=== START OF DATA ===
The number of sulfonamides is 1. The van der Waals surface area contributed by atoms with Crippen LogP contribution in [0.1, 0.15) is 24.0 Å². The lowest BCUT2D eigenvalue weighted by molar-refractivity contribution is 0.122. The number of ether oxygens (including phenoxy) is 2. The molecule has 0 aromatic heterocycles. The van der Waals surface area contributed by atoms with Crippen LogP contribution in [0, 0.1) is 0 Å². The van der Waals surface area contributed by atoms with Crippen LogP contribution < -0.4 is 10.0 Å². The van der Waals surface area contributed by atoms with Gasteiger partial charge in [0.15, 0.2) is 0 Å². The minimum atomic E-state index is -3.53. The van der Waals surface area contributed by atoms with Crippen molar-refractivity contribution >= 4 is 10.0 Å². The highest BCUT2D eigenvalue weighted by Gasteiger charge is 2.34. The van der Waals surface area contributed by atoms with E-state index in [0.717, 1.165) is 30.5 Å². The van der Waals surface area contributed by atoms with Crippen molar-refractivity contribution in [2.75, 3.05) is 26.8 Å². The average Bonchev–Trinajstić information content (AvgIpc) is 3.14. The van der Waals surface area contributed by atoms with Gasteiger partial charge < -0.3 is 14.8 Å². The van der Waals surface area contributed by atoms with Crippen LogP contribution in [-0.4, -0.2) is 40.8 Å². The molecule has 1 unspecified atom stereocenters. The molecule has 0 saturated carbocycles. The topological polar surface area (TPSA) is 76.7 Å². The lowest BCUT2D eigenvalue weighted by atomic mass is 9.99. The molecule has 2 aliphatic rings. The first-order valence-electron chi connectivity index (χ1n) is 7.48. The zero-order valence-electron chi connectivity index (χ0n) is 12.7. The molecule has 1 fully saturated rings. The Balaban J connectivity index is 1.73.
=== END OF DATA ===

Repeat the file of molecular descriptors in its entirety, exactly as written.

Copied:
The number of sulfonamides is 1. The van der Waals surface area contributed by atoms with Crippen LogP contribution in [0.1, 0.15) is 24.0 Å². The lowest BCUT2D eigenvalue weighted by molar-refractivity contribution is 0.122. The number of ether oxygens (including phenoxy) is 2. The molecule has 0 aromatic heterocycles. The van der Waals surface area contributed by atoms with Crippen LogP contribution in [0, 0.1) is 0 Å². The van der Waals surface area contributed by atoms with Crippen LogP contribution < -0.4 is 10.0 Å². The van der Waals surface area contributed by atoms with Gasteiger partial charge in [0.15, 0.2) is 0 Å². The minimum atomic E-state index is -3.53. The van der Waals surface area contributed by atoms with Crippen molar-refractivity contribution >= 4 is 10.0 Å². The highest BCUT2D eigenvalue weighted by Gasteiger charge is 2.34. The van der Waals surface area contributed by atoms with E-state index in [0.717, 1.165) is 30.5 Å². The van der Waals surface area contributed by atoms with Crippen molar-refractivity contribution in [2.75, 3.05) is 26.8 Å². The average Bonchev–Trinajstić information content (AvgIpc) is 3.14. The van der Waals surface area contributed by atoms with Gasteiger partial charge < -0.3 is 14.8 Å². The van der Waals surface area contributed by atoms with Crippen LogP contribution in [-0.4, -0.2) is 40.8 Å². The molecule has 1 unspecified atom stereocenters. The molecule has 0 saturated carbocycles. The topological polar surface area (TPSA) is 76.7 Å². The lowest BCUT2D eigenvalue weighted by atomic mass is 9.99. The molecule has 2 aliphatic rings. The first-order valence-electron chi connectivity index (χ1n) is 7.48. The zero-order valence-electron chi connectivity index (χ0n) is 12.7. The molecule has 1 fully saturated rings. The Balaban J connectivity index is 1.73.